BONIFAY, Fla. - Sandra Duck thinks she's the victim of an undeclared Medicaid boycott. And she's probably right.

BONIFAY, Fla. - Sandra Duck thinks she's the victim of an undeclared Medicaid boycott. And she's probably right.

When her artificial right hip became infected with the superbug MRSA in late 2009, Dr. Dale Mitchum, a general surgeon, drained, cleaned and closed the infected area. But when the infection returned in early 2010, Mitchum knew Duck needed another hip replacement surgery, which he couldn't perform. He tried to find an orthopedic surgeon who would operate. More than a year later, he's still trying.

"I cannot find a living soul that will touch her," he said recently. "And I've tried everywhere, from Tallahassee to Pensacola."

Doctors in several states outside Florida also have refused to operate on Duck, who's covered by Medicaid, the state-federal health insurance program for poor people and those with disabilities. Because of the program's history of low payments, fewer than half of U.S. doctors and other health care professionals accept Medicaid patients, according to a recent study.

For those that do, getting an appointment sometimes can take months because of the high demand, particularly among specialists.

The problem is worse in rural areas such as Bonifay, in the Florida Panhandle. While 20 percent of Americans live in less-populated parts of the country, only 10 percent of U.S. doctors practice there. That's why 77 percent of the nation's 2,000-plus rural counties are designated as health professional shortage areas, according to the National Conference of State Legislatures.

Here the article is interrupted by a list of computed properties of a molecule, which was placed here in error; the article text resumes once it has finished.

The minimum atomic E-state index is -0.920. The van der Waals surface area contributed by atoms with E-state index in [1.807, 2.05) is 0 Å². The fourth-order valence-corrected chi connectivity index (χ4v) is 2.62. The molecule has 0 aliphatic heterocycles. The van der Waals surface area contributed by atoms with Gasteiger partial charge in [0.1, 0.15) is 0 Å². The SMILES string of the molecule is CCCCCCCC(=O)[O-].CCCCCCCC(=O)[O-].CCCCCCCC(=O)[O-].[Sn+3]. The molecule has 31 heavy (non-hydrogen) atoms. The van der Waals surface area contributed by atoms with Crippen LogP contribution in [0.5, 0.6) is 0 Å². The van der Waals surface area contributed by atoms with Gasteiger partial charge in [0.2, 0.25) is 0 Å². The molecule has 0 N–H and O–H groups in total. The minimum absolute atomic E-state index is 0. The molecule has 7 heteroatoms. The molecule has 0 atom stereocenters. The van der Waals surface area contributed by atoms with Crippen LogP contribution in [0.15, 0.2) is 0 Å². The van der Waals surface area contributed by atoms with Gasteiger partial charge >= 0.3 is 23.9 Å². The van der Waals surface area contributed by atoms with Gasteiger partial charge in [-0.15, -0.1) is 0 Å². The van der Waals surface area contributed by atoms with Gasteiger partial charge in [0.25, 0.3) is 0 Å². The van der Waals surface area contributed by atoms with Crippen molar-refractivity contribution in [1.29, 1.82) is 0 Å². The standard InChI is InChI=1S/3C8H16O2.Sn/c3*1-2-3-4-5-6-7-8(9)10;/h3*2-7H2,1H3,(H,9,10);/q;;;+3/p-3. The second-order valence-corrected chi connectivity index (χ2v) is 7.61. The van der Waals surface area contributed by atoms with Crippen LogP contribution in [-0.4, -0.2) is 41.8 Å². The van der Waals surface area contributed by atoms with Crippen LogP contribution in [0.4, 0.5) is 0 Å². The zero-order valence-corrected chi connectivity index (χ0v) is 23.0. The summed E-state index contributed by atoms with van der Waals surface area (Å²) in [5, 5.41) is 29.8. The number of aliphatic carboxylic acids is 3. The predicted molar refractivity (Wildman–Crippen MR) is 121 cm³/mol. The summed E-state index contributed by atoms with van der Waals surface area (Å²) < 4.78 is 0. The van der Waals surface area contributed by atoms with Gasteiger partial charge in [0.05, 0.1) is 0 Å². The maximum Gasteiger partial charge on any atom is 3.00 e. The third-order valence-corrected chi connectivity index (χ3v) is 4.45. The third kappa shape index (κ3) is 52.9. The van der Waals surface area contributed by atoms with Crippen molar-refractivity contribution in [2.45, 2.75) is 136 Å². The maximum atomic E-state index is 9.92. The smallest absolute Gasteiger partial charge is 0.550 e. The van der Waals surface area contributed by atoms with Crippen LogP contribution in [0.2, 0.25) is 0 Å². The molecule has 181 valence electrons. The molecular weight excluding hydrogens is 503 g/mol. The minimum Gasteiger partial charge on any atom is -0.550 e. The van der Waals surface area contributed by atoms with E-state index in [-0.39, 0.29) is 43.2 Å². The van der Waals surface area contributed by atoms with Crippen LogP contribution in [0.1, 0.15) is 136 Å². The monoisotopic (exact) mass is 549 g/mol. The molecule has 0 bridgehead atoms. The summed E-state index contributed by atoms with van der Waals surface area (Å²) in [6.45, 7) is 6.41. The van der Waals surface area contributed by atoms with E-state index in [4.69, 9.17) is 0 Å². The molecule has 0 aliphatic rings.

Nationwide, the lack of doctors is a growing problem that will only worsen as some 27 million people get health coverage by 2016 as part of the Patient Protection and Affordable Care Act. The Association of American Medical Colleges projects a shortage of 29,800 primary care doctors and 33,000 specialty doctors in 2015 alone.

If left unaddressed, the shortage of doctors and their rejection of Medicaid patients could severely hamper the health care overhaul next year, when 5 million to 8 million Americans will gain Medicaid coverage under the law.

While the health care law also provides for steeply increasing Medicaid fees to doctors this year and next year, some physicians worry that the payments would drop again in 2015.

The new law allows state Medicaid programs to cover non-elderly adults who earn up to 138 percent of the federal poverty level. That's nearly $16,000 for an individual in 2013 or about $32,500 for a family of four.

As of Monday, 26 states and the District of Columbia are slated to participate in the Medicaid expansion, while New York is leaning that way, according to the Advisory Board Company, a global research and consulting firm.

But as Duck's experience shows, a Medicaid insurance card doesn't guarantee care if there aren't enough physicians to treat the new enrollees or wide swaths of doctors simply won't see them.

Of more than 1 million physicians, therapists and counselors nationwide, only 43 percent accept Medicaid, according to a new study by HealthPocket, a technology firm that compares and ranks health plans.

The situation varies by city. The study found that only 31 percent of caregivers accept Medicaid patients in Washington and Detroit, 36 percent in San Francisco, 42 percent in Philadelphia and San Diego, and 47 percent in Seattle.

"If the current Medicaid acceptance rates hold true for 2014, timely access to care for those relying on Medicaid is likely to become more difficult as enrollees compete for an already inadequate pool of doctors," said Kev Coleman, the head of research and data at HealthPocket.